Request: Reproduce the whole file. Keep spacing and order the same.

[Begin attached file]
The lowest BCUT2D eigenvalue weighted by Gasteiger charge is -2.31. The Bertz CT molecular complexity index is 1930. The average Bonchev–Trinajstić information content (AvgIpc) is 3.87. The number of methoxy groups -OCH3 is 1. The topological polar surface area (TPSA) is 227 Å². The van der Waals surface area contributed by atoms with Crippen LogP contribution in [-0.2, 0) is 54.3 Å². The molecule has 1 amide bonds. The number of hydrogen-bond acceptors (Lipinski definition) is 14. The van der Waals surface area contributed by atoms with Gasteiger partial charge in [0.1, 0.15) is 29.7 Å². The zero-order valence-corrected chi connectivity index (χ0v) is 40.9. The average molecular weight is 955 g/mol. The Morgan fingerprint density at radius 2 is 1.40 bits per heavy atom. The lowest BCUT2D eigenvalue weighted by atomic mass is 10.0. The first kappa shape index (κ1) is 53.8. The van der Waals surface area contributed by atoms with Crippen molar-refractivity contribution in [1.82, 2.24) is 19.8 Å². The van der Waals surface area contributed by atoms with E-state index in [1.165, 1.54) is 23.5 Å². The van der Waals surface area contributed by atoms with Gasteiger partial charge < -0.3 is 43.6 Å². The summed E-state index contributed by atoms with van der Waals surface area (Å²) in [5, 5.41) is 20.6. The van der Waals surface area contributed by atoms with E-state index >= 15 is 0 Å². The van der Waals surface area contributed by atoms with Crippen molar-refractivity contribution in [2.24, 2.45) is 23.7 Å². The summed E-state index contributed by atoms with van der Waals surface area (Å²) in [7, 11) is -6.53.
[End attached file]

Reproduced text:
The lowest BCUT2D eigenvalue weighted by Gasteiger charge is -2.31. The Bertz CT molecular complexity index is 1930. The average Bonchev–Trinajstić information content (AvgIpc) is 3.87. The number of methoxy groups -OCH3 is 1. The topological polar surface area (TPSA) is 227 Å². The van der Waals surface area contributed by atoms with Crippen LogP contribution in [-0.2, 0) is 54.3 Å². The molecule has 1 amide bonds. The number of hydrogen-bond acceptors (Lipinski definition) is 14. The van der Waals surface area contributed by atoms with Gasteiger partial charge in [0.1, 0.15) is 29.7 Å². The zero-order valence-corrected chi connectivity index (χ0v) is 40.9. The average molecular weight is 955 g/mol. The Morgan fingerprint density at radius 2 is 1.40 bits per heavy atom. The lowest BCUT2D eigenvalue weighted by atomic mass is 10.0. The first kappa shape index (κ1) is 53.8. The van der Waals surface area contributed by atoms with Crippen molar-refractivity contribution in [1.82, 2.24) is 19.8 Å². The van der Waals surface area contributed by atoms with E-state index in [1.165, 1.54) is 23.5 Å². The van der Waals surface area contributed by atoms with Gasteiger partial charge < -0.3 is 43.6 Å². The summed E-state index contributed by atoms with van der Waals surface area (Å²) in [5, 5.41) is 20.6. The van der Waals surface area contributed by atoms with E-state index >= 15 is 0 Å². The van der Waals surface area contributed by atoms with Crippen molar-refractivity contribution in [2.24, 2.45) is 23.7 Å². The summed E-state index contributed by atoms with van der Waals surface area (Å²) in [7, 11) is -6.53.